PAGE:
Lovely review of our concert in October, Concertante, from an audience member. It is great that they noticed that DECO is championing young performers as part of the orchestra
“Lichfield Cathedral played host to a wonderful evening of music on a cold October evening in 2015. After the previous spectacular concert which had taken place in February, this one was eagerly awaited and the chill in the air did nothing to deter the very large audience, including local MP Michael Fabricant who is always a very welcome, loyal and regular supporter of this classy, lively and vibrant orchestra based in Lichfield Cathedral. The atmosphere was warmed immediately, indeed as soon as DECO embarked upon their wonderful programme, which opened with Haydn’s Sinfonia Concertante in B flat Major featuring DECO’s own Artistic Director Alex Laing (violin), George Caird (oboe), Jane Salmon (cello) and Keith Rubach (bassoon). The professionalism and sheer virtuosity of the players on this vast array of instruments was quite simply a joy to behold and how lucky were the audience feeling to have this quality of music right on their doorstep in Lichfield? This was an endearing and engaging performance with a strong feeling of chamber music about it.
This was then followed by Haydn’s Symphony no. 73 in D Major, “The Hunt”. This was an exciting rendition with noisy hunting horns and baying hounds and horses. The third movement, a beautiful Minuet with a Trio, showcased the oboe and bassoon once more and as the hunting party gradually dwindled away into the distance at the end, the crowd certainly did not, enjoying some light refreshments during which compliments about the orchestra and soloists were flowing.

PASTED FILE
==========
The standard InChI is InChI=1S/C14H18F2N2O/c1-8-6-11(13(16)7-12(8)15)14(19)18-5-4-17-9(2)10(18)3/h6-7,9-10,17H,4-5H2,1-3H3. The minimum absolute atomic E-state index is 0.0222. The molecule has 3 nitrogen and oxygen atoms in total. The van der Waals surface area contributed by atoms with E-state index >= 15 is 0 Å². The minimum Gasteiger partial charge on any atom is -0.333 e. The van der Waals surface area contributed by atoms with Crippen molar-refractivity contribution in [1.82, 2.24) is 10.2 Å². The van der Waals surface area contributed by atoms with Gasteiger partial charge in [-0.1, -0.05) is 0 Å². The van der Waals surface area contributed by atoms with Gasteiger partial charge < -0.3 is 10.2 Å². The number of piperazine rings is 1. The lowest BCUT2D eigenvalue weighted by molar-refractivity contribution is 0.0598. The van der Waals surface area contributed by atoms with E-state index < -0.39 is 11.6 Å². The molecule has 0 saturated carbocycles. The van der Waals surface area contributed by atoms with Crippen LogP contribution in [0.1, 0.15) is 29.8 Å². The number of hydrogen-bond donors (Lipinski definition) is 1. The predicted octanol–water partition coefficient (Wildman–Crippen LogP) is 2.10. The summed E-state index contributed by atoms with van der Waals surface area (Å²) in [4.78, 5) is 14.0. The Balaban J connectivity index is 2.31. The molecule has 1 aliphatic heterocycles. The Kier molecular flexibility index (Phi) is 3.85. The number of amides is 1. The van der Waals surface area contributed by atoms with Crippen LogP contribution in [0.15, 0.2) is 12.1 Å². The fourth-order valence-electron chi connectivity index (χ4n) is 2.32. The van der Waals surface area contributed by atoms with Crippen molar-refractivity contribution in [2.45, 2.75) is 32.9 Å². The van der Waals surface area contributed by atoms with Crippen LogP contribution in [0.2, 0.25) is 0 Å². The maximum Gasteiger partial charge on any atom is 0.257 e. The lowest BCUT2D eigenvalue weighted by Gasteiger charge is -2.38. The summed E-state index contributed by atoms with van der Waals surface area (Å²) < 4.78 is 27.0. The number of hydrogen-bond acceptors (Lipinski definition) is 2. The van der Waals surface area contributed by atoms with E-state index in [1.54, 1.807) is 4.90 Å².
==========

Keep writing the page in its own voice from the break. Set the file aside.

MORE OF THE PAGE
The second half gave way to Mozart’s Sinfonia Concertante in E flat Major, featuring Alex Laing once more, only this time alongside viola player Ruth Woolley. This work has it all-a majestic opening, a tragic second movement and a full rondo to finish-and the easy friendship and warmth between the soloists was tangible, adding an extra dimension to the dialogue created by Mozart between the two parts. The sheer delight of the soloists radiated out amongst the audience, creating immense pleasure for all who were fortunate enough to be present.
The soloists were delightfully and sensitively accompanied all evening by the 30-strong orchestra who lifted the music effortlessly from the page under the assured direction of former Lichfield Cathedral organist, Philip Scriven. It is such a pleasure to see very young players (at least two teenagers) nurtured alongside experienced professionals who share their passion and love for music and here the concert would suggest the future of classical music is in very safe hands indeed. Bravo DECO! “